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great post. thanks for sharing. love these short rides that delve into a little slice of history.
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Old 08-13-2010, 06:46 AM   #4
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Wow, that was really cool. Normally I just look for pure off road reports but seeing the pictures of your countryside was really nice.
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Old 08-13-2010, 08:10 AM   #5
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AWESOME.


The British Isles on my short (ok, long list) of places to ride befor I pass on...
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Old 08-13-2010, 08:21 AM   #6
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Excellent

Mighty Fine.

Thanks.

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Old 08-13-2010, 08:24 AM   #7
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Great report... lots of history in the neighborhood.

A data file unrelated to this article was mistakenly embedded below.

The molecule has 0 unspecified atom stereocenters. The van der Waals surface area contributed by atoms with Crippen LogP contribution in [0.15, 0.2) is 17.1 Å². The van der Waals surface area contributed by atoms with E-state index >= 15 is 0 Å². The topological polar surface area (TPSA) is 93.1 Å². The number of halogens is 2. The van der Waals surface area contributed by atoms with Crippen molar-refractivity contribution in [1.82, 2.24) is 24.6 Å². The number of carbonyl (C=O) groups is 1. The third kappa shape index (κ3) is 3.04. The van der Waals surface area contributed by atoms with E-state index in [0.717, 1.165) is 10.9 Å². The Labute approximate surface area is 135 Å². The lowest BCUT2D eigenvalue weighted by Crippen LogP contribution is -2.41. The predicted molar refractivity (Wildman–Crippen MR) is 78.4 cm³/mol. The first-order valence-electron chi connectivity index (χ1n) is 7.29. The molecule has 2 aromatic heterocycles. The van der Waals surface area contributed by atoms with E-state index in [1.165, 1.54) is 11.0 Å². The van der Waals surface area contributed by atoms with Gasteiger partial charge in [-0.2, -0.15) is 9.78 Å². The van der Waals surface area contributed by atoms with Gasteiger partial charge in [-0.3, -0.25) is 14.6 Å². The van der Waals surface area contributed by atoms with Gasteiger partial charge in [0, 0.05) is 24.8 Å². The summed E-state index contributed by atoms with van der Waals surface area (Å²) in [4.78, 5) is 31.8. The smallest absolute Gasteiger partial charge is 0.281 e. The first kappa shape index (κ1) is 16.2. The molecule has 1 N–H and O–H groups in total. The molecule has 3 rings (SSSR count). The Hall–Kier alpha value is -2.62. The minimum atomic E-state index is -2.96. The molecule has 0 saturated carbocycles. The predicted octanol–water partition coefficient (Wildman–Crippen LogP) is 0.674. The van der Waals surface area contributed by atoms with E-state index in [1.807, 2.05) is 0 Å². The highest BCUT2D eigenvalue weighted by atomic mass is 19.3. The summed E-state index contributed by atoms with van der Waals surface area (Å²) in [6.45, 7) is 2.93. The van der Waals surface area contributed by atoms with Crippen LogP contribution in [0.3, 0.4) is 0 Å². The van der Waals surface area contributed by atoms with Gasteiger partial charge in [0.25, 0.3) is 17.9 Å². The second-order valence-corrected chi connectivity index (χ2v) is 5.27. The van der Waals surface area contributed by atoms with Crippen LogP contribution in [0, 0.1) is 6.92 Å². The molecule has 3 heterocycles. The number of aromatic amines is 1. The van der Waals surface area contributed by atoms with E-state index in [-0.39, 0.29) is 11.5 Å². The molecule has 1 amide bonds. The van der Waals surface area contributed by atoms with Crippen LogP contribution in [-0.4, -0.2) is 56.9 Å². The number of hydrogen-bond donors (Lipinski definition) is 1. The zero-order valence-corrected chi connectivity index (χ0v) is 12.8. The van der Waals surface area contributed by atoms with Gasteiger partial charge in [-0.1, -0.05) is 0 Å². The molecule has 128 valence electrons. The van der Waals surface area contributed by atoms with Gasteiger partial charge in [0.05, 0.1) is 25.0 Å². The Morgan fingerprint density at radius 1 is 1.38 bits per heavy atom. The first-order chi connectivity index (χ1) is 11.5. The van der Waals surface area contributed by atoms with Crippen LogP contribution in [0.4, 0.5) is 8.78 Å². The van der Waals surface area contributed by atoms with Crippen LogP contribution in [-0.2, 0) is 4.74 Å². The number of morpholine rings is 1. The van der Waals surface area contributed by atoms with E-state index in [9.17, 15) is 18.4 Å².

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Old 08-13-2010, 10:38 AM   #8
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Thanks for your comments guys. It's easy to look at the wide open spaces of the US and Canada etc and be envious but there are some amazing places to see and roads to ride on my doorstep. There are plenty of dirt roads to ride too but they're sometimes so rough I'm too busy hanging on so you won't see too many pictures of those!

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Originally Posted by RedDogAlberta
You must be the lightest traveler ever. I was shocked when I saw the tent shot and scrolled back to see where your luggage was.
It is always so much nicer to ride a bike not weighed down with junk you don't need. I always start with the smallest bag and see if I can get away with it. The tank bag and 20 litre tail pack contained sleeping bag, term-a-rest, wash kit, clothes, food for dinner and breakfast and the gas stove/pan/cup etc. I had a 3 litre bladder of water on my back and the Macpac microlight tent strapped on the sides. Even had space for two small bottles of wine!